California is expected to pass a new law, SB 766, clarifying that lawyers who are not members of the California bar may appear in international arbitrations seated in California without local counsel. The law, which has been passed by the California Assembly and is awaiting the signature of Governor Jerry Brown, is part of the state’s effort to increase its visibility as a center for international arbitration.

Currently, foreign lawyers are required to engage local co-counsel to appear in international arbitrations seated in the state because of uncertainty created by a 1998 California Supreme Court decision. In Birbrower v. Superior Court of Santa Clara County, 949 P.2d 1 (Cal. 1998), the court ruled that a New York law firm had engaged in the unauthorized practice of law through various activities in the state, including arbitration-related activities. The court specifically declined to create an exception for arbitrations. The requirement for local co-counsel even in international arbitrations has prevented California’s major cities from becoming US international arbitration hubs along the lines of New York City, Miami and Houston, which are all in states that place no restrictions on out-of-state lawyers engaged in international arbitrations.

Under the new law, foreign qualified counsel in good standing may “provide legal services in an international commercial arbitration or related conciliation, mediation, or alternative dispute resolution proceeding” if one of the following conditions is satisfied:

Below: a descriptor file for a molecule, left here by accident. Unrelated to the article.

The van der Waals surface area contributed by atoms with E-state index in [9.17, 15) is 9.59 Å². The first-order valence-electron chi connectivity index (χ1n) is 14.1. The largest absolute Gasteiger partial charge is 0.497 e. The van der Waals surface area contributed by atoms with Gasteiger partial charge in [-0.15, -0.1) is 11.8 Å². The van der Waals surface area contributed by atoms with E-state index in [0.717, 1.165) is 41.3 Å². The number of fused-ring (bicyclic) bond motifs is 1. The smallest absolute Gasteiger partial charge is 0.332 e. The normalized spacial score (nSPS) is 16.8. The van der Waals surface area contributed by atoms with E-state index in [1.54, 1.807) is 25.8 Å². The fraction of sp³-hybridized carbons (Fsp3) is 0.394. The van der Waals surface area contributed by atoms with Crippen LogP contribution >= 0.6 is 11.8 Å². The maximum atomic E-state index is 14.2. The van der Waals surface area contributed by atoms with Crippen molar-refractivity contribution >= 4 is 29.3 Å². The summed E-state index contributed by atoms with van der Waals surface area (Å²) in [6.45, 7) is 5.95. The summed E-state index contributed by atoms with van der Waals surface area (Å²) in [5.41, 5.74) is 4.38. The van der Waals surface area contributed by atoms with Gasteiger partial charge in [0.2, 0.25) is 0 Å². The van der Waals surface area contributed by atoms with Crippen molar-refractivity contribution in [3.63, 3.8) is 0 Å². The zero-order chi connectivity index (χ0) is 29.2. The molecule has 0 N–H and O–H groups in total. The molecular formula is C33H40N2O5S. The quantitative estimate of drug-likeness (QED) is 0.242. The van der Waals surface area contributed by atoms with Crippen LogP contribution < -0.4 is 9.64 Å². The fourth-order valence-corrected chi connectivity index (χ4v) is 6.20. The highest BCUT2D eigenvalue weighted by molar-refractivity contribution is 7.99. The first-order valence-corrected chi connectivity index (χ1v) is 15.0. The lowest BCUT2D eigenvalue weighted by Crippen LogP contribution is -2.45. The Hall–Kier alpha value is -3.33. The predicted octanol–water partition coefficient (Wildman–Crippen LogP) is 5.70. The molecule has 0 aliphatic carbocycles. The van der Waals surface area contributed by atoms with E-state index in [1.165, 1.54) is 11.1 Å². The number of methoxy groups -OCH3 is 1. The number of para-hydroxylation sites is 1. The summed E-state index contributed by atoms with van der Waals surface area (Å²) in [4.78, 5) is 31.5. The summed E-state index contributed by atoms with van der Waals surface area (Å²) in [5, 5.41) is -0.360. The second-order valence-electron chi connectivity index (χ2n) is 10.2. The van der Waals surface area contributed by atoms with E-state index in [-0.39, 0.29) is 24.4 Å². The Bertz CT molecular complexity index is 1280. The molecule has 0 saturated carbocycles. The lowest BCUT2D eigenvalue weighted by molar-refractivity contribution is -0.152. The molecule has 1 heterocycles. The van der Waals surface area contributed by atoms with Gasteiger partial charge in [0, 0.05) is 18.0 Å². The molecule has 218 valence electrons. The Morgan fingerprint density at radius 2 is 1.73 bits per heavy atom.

• The services are undertaken in association with a lawyer who is admitted to practice in California and who actively participates in the matter;

  • The services arise out of or are reasonably related to the lawyer’s practice in a jurisdiction in which the lawyer is admitted to practice;

  • The services are performed for a client who resides in or has an office in the jurisdiction in which the lawyer is admitted or otherwise authorized to practice;

  • The services arise out of or are reasonably related to a matter that has a substantial connection to a jurisdiction in which the lawyer is admitted or otherwise authorized to practice; or

  • The services arise out of a dispute governed primarily by international law or the law of a foreign or out-of-state jurisdiction.

This law, which flew through the state’s legislature, would close a significant gap in California state law, which is otherwise generally arbitration-friendly. With the local co-counsel requirement and the associated added cost removed, California would be a more viable option for those who, given all other relevant factors, would consider California as an arbitral seat. Although California’s new law still would maintain some restrictions on the participation of out-of-state and foreign counsel, it would be a big step forward, bringing the state closer to other pro-arbitration states that do not place restrictions on out-of-state lawyers. As a result, over time, we would expect San Francisco and Los Angeles to see an increase in international arbitrations—particularly given their ideal locations with respect to the Pacific Rim and Latin America.